Now both at Whiteman AFB, John and Jennifer resumed dating. Jennifer accepted John’s marriage proposal during a vacation in Germany, where John had nervously carried around a diamond engagement ring in his pocket until “just the right moment.”
Lt. Cols. Jennifer and John Avery sit together during their retirement ceremony Sept. 7, 2018, at Whiteman Air Force Base, Missouri.
On Feb. 5, 2005, the couple married in Colorado. Deployments and training kept them apart during their first four months of marriage, though they did end up with overlapping short-term assignments in Guam and were able to live together on the island. They were thankful to be together then, but always careful to not request preferential treatment because of their marriage – or when they had children, first their son Austin, now 12, and then their daughter Elizabeth, now 9.
Balancing demanding mission and training schedules continued to compete with family life.
Jennifer remembers John’s deployment when Austin was just a baby and the guilt she felt when he was the last child to be picked up at daycare, as well as the exhaustion from single-parenthood and a demanding job. Day-to-day was tough, plus Jennifer faced moving for her next assignment while John was required to finish his assignment at Whiteman.
So in 2007, rather than face separating her family, Jennifer decided to leave her active-duty career.
“That was the hardest day,” Jennifer remembers. “That drive to work was emotional. But, I felt in good conscience it was the right decision. At the same time, a lot of people believed in me. I’d had so much support along the way, including from John. In the end, I knew it was only myself I needed to worry about letting down and I hadn’t disappointed myself. I felt like I had accomplished so much and I’m proud I did those things. More than anything, I just want my kids to be proud of their mom.”
After holding civilian positions at Whiteman AFB, Jennifer joined the Missouri ANG at Whiteman and resumed flying as a B-2 pilot. Again, her path was unprecedented as the first and only female B-2 pilot in the ANG.
By 2008, John also transitioned to the Missouri ANG at Whiteman AFB, and was selected as part of the first group of Guardsmen to fly the B-2. He became the first ANG member to attend B-2 Weapon Instructor School and then the first to become an instructor at Whiteman AFB.
Additionally, John was also the first Guardsman to fly the B-2 in combat during a sortie above Libya in support of Operation Odyssey Dawn in 2011.
For the Missouri ANG, the Averys exemplified what it means to be Guardsmen, said Col. Ken Eaves, commander of the 131st Bomb Wing at Whiteman AFB. “I’m proud of anybody who serves, but these two, they’ve done it with such distinction. They have continued the Guard’s legacy of excellence and dedication.”
For the active-duty Air Force, seeing its pilots continue to fly the B-2 with the Missouri ANG is certainly a win, said Justin Grieve, 509th Bomb Wing Operations Group commander. “At Whiteman, we train elite aviators to fly the world’s most strategic airplane. Whether they do that through active duty or the Guard, we’re all B-2 pilots defending the homeland.”
It’s that partnership between an active-duty wing and a Guard wing, called total-force integration, that the Averys helped execute, Eaves said, adding, “Jennifer and John have been trailblazers in the truest sense of the definition. Literally making history on active duty and in the Guard, that wasn’t something they set out to do. It’s just who they are.”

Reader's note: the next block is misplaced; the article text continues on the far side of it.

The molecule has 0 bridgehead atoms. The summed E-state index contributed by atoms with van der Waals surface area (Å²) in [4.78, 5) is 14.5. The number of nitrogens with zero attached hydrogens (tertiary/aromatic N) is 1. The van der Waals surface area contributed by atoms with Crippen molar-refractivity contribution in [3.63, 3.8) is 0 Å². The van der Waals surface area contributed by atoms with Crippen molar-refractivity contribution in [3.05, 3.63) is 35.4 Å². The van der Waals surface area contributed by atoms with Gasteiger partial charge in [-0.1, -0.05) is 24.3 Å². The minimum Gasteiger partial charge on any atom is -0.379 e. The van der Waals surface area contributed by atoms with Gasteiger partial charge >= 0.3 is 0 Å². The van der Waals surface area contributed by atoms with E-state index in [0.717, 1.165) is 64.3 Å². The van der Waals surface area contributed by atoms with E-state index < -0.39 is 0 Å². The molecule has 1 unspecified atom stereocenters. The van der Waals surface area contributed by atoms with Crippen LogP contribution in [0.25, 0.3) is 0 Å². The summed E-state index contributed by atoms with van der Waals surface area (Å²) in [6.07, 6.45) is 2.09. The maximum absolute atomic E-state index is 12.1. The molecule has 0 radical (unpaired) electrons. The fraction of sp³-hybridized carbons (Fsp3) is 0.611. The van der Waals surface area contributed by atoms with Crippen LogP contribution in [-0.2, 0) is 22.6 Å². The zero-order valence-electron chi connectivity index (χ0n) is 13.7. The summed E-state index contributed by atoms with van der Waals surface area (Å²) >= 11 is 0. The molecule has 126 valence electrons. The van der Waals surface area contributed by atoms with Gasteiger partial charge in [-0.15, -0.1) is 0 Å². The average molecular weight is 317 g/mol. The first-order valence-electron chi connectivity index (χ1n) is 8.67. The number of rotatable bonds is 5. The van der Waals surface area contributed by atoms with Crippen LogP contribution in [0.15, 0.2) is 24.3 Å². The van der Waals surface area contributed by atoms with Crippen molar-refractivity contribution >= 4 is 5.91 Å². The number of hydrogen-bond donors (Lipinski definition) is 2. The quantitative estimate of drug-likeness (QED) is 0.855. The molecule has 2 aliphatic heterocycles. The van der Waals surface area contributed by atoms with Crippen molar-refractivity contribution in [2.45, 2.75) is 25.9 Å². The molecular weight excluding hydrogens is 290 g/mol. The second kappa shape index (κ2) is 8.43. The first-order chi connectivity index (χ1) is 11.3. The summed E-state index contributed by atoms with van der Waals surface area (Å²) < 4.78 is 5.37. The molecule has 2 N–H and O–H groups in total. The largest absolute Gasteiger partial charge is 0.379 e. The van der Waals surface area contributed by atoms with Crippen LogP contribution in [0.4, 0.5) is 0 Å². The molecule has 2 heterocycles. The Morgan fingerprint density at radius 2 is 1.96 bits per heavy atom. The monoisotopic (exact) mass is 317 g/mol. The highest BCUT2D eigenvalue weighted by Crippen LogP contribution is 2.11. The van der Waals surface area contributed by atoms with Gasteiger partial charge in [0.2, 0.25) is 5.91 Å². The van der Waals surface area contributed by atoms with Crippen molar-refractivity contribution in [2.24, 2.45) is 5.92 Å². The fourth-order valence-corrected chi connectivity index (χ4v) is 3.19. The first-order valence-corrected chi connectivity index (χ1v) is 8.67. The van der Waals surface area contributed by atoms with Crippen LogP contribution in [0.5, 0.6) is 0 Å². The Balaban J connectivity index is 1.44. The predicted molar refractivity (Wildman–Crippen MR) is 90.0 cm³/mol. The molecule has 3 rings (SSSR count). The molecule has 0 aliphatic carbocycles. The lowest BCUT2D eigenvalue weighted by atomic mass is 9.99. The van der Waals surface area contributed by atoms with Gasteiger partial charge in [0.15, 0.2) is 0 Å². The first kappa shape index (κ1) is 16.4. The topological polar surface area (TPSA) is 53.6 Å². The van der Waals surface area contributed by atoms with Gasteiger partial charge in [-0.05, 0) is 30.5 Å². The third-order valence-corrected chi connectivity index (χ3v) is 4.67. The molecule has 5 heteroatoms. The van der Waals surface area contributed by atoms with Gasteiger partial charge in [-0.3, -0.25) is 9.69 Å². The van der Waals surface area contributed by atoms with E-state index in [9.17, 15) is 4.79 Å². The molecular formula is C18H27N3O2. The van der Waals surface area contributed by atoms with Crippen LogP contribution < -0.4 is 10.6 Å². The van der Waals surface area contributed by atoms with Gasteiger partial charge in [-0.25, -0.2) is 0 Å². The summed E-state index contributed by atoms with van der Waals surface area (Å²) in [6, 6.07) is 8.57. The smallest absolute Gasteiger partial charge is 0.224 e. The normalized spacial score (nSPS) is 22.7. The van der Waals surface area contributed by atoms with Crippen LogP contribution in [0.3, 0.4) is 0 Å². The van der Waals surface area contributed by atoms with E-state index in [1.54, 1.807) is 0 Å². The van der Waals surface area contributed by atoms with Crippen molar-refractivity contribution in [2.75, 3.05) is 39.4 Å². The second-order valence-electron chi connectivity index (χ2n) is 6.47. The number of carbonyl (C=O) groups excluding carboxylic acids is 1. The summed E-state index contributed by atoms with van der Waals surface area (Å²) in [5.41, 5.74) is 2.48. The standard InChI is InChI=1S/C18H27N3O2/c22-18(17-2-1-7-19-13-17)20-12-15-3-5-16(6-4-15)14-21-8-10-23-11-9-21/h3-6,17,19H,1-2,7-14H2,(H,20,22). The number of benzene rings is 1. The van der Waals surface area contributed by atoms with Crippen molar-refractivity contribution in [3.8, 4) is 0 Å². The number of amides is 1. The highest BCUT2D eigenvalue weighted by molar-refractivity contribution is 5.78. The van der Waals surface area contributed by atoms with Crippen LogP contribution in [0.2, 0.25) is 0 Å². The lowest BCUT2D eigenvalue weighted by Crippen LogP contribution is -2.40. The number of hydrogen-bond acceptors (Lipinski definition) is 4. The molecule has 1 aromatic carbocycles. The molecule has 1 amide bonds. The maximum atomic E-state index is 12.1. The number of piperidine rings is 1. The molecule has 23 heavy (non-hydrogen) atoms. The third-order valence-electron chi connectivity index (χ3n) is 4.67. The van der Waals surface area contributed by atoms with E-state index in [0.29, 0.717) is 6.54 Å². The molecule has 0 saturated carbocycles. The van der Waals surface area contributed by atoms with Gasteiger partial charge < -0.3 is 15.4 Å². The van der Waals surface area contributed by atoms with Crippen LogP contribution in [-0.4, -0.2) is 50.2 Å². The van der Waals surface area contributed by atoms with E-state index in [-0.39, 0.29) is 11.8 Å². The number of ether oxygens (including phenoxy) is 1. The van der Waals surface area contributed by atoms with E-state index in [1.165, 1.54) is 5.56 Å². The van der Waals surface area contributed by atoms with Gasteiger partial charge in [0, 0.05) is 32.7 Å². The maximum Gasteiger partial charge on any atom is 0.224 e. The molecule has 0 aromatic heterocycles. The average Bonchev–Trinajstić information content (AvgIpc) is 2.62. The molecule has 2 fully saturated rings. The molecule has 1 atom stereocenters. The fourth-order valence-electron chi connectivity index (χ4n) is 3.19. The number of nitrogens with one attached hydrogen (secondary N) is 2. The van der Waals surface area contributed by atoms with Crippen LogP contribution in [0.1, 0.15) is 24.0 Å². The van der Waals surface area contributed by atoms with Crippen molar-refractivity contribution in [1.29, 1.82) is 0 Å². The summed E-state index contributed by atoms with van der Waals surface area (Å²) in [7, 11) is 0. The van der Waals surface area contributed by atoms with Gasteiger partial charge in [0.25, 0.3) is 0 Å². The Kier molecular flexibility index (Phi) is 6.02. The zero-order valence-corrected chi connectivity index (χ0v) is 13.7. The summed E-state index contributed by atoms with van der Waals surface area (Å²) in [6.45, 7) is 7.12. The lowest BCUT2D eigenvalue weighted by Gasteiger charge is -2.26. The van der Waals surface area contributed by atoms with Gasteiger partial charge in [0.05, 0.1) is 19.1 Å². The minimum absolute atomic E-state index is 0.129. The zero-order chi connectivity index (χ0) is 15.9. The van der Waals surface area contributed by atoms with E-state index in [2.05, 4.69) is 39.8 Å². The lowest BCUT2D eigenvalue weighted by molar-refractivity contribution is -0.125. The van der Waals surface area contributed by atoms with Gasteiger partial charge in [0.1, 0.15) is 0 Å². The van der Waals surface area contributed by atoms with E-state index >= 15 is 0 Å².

The B-2 brought John and Jennifer back together, and also made them the team they are now, the couple said.
Air Force regulations don’t allow spouses to fly in the same aircraft with each other, but John and Jennifer did fly one sortie together in the T-38 Talon training jet before they were married.
There was an equal division of labor and no struggle for control in the aircraft, Jennifer remembers, much like at home. Through the years, the couple learned to divide parental and domestic duties, as well as to make sacrifices for the benefit of the other.
From left, U.S. Air Force Col. Jared Kennish stands next to Lt. Cols. John and Jennifer Avery during their joint retirement from the Missouri Air National Guard, Sept 7, 2018, at Whiteman Air Force Base, Missouri.
“We were able to support each other and fully appreciate the other’s successes and failures because we knew exactly what the other person was going through,” John said.
“We’re a team,” Jennifer said simply.
The Averys have no doubt this unity will continue now that they’ve left the Air Force. The family of four moved to Boise, Idaho, which fit their criteria of living in a medium-sized city in the West, near the mountains and full of outdoor recreation.
The kids started their new schools. John flies the B-767 for FedEx and Jennifer works as a Department of Defense consultant for flying-related acquisitions. Both have private pilot’s licenses.
“We’re excited for this next phase of our lives,” John said.
At their official retirement September ceremony at Whiteman AFB, standing in front of their families and closest friends, John and Jennifer were presented medals for outstanding military service and certificates of appreciations from the president of the United States before the reading of the orders declaring they were “relieved from duty and retired.”
Reflecting back on the rigors of pilot training, the long hours and irregular schedules, life’s daily demands, the ups and downs of marriage and parenthood, the stresses of leadership positions, worry from combat deployments, John and Jennifer remember the good.
“Yes, it was hard,” John remembers. “There was a lot of give and take on both sides. We look back though, and have the best memories.”
“We did it. All the way through,” Jennifer said. “Together.”